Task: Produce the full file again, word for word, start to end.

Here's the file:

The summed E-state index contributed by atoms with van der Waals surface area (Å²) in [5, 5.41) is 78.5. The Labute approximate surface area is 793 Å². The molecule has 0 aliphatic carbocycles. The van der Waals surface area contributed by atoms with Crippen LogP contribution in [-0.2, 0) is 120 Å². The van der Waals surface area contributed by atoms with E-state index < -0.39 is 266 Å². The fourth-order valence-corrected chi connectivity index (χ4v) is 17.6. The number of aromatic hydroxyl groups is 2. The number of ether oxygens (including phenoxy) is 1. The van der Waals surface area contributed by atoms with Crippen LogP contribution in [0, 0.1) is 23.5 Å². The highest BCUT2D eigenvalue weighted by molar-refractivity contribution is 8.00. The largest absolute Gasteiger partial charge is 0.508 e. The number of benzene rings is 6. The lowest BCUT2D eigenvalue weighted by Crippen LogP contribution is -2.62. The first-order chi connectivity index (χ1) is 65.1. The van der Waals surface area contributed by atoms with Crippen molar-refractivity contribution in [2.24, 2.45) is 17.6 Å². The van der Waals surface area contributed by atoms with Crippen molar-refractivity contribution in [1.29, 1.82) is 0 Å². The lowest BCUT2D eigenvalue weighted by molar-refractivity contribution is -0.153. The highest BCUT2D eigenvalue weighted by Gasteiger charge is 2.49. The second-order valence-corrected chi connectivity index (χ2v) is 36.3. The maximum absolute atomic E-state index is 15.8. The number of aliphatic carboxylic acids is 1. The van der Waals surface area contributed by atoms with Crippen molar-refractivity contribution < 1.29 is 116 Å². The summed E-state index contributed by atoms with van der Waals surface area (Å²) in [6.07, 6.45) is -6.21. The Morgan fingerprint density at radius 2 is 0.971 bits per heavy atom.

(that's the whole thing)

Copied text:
The summed E-state index contributed by atoms with van der Waals surface area (Å²) in [5, 5.41) is 78.5. The Labute approximate surface area is 793 Å². The molecule has 0 aliphatic carbocycles. The van der Waals surface area contributed by atoms with Crippen LogP contribution in [-0.2, 0) is 120 Å². The van der Waals surface area contributed by atoms with E-state index < -0.39 is 266 Å². The fourth-order valence-corrected chi connectivity index (χ4v) is 17.6. The number of aromatic hydroxyl groups is 2. The number of ether oxygens (including phenoxy) is 1. The van der Waals surface area contributed by atoms with Crippen LogP contribution in [0, 0.1) is 23.5 Å². The highest BCUT2D eigenvalue weighted by molar-refractivity contribution is 8.00. The largest absolute Gasteiger partial charge is 0.508 e. The number of benzene rings is 6. The lowest BCUT2D eigenvalue weighted by Crippen LogP contribution is -2.62. The first-order chi connectivity index (χ1) is 65.1. The van der Waals surface area contributed by atoms with Crippen molar-refractivity contribution in [2.24, 2.45) is 17.6 Å². The van der Waals surface area contributed by atoms with Crippen molar-refractivity contribution in [1.29, 1.82) is 0 Å². The lowest BCUT2D eigenvalue weighted by molar-refractivity contribution is -0.153. The highest BCUT2D eigenvalue weighted by Gasteiger charge is 2.49. The second-order valence-corrected chi connectivity index (χ2v) is 36.3. The maximum absolute atomic E-state index is 15.8. The number of aliphatic carboxylic acids is 1. The van der Waals surface area contributed by atoms with Crippen molar-refractivity contribution < 1.29 is 116 Å². The summed E-state index contributed by atoms with van der Waals surface area (Å²) in [6.07, 6.45) is -6.21. The Morgan fingerprint density at radius 2 is 0.971 bits per heavy atom.